Santos also lost his only ground duel and won only one of his four aerial duels. Most glaringly, he tied for the lead on the team with three mistouches despite playing only 22 minutes.
Arquimides Ordoñez (85th minute) – N/A
Alvas Powell (86th minute) – N/A
Malik Pinto (89th minute) – N/A
Availability Notes: Matt Miazga (international duty), Brandon Vazquez (international duty), Junior Moreno (leg)
- xG – Expected goals (or xG) measures the quality of a chance by calculating the likelihood that it will be scored from a particular position on the pitch during a particular phase of play
- xA – Expected assist (or xA) is directly related to the xG of a shot that the pass creates.
- Post-Shot xG (PSxG) – Post-Shot xG is calculated after the shot has been taken, once it is known that the shot is on-target, taking into account the quality of the shot.
- Progressive Pass – A pass that advances toward the opponent’s goal where the distance between the starting point and the next touch is:
- at least 30 meters closer to the opponent’s goal if the starting and finishing points are within a team’s own half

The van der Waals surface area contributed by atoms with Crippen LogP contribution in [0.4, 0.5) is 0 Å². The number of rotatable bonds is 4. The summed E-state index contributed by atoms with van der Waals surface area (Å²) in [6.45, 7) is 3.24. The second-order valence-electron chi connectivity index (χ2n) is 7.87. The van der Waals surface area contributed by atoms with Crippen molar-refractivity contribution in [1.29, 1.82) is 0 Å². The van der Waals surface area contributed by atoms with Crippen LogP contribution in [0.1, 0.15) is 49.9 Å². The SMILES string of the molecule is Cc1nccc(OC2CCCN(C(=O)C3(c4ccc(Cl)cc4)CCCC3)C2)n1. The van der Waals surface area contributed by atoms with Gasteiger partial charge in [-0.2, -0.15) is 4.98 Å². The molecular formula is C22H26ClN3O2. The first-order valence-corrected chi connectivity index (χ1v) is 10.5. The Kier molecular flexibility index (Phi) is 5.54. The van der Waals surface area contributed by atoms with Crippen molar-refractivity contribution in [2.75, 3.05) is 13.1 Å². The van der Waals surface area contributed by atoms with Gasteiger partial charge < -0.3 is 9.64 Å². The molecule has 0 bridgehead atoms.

- at least 15 meters closer to the opponent’s goal if the starting and finishing points are in different halves
- at least 10 meters closer to the opponent’s goal if the starting and finishing points are in the opponent’s half
- Progressive Carry – Carries that move the ball toward the opponent’s goal at least 5 yards or any carry into the penalty area. Excludes carries from the defending 40% of the pitch.
- Dribble – Moving past the opposing player while maintaining possession of the ball. When a player shields the ball or otherwise uses physical strength to maintain possession, this is not a dribble.
- Key Pass – A pass that immediately creates a clear goal scoring opportunity for a teammate. A key pass does not have to lead to a shot, and thus is different than a shot-creating action.
- Long Pass – Definition depends on the site being used. Typically, a pass that travels a distance greater than 30 yards.
- Mistouch – When a player fails when trying to gain control of the ball without a defender earning a tackle or a ground duel.
- Ground Duel – A challenge between two players to gain control of the ball, progress with the ball, or change its direction.
- Dispossessed – The times a player loses control of the ball after a tackle from an opponent, not including attempted dribbles.
- Recovery – Any action that ends the possession of the opponent without the ball going out of bounds. Recoveries are typically duels (44%) or interceptions (16%), but can happen without any specific action from the player doing the recovery (positioning himself correctly or simply collecting the ball).